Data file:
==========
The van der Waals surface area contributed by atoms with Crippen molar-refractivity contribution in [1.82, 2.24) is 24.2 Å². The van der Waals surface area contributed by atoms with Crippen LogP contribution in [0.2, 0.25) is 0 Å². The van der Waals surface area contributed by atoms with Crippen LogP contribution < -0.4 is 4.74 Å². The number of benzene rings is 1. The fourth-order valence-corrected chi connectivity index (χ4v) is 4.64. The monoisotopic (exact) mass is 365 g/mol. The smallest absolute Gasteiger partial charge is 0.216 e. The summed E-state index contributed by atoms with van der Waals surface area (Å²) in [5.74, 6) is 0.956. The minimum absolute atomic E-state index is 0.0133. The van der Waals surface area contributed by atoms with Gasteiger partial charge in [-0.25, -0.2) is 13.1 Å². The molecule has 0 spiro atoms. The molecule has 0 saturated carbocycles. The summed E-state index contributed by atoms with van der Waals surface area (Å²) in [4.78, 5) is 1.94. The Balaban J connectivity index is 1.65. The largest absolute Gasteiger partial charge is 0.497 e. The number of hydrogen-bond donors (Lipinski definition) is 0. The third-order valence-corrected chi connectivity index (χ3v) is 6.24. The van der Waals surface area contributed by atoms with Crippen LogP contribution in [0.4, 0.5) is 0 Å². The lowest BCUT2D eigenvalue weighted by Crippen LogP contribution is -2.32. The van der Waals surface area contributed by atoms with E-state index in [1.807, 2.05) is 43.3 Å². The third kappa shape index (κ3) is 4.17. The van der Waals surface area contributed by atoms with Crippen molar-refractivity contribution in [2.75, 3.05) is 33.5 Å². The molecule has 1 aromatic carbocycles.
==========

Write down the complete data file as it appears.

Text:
The van der Waals surface area contributed by atoms with Crippen molar-refractivity contribution in [1.82, 2.24) is 24.2 Å². The van der Waals surface area contributed by atoms with Crippen LogP contribution in [0.2, 0.25) is 0 Å². The van der Waals surface area contributed by atoms with Crippen LogP contribution < -0.4 is 4.74 Å². The number of benzene rings is 1. The fourth-order valence-corrected chi connectivity index (χ4v) is 4.64. The monoisotopic (exact) mass is 365 g/mol. The smallest absolute Gasteiger partial charge is 0.216 e. The summed E-state index contributed by atoms with van der Waals surface area (Å²) in [5.74, 6) is 0.956. The minimum absolute atomic E-state index is 0.0133. The van der Waals surface area contributed by atoms with Gasteiger partial charge in [-0.25, -0.2) is 13.1 Å². The molecule has 0 spiro atoms. The molecule has 0 saturated carbocycles. The summed E-state index contributed by atoms with van der Waals surface area (Å²) in [4.78, 5) is 1.94. The Balaban J connectivity index is 1.65. The largest absolute Gasteiger partial charge is 0.497 e. The number of hydrogen-bond donors (Lipinski definition) is 0. The third-order valence-corrected chi connectivity index (χ3v) is 6.24. The van der Waals surface area contributed by atoms with Crippen LogP contribution in [0.4, 0.5) is 0 Å². The lowest BCUT2D eigenvalue weighted by Crippen LogP contribution is -2.32. The van der Waals surface area contributed by atoms with E-state index in [1.807, 2.05) is 43.3 Å². The third kappa shape index (κ3) is 4.17. The van der Waals surface area contributed by atoms with Crippen molar-refractivity contribution in [2.75, 3.05) is 33.5 Å². The molecule has 1 aromatic carbocycles.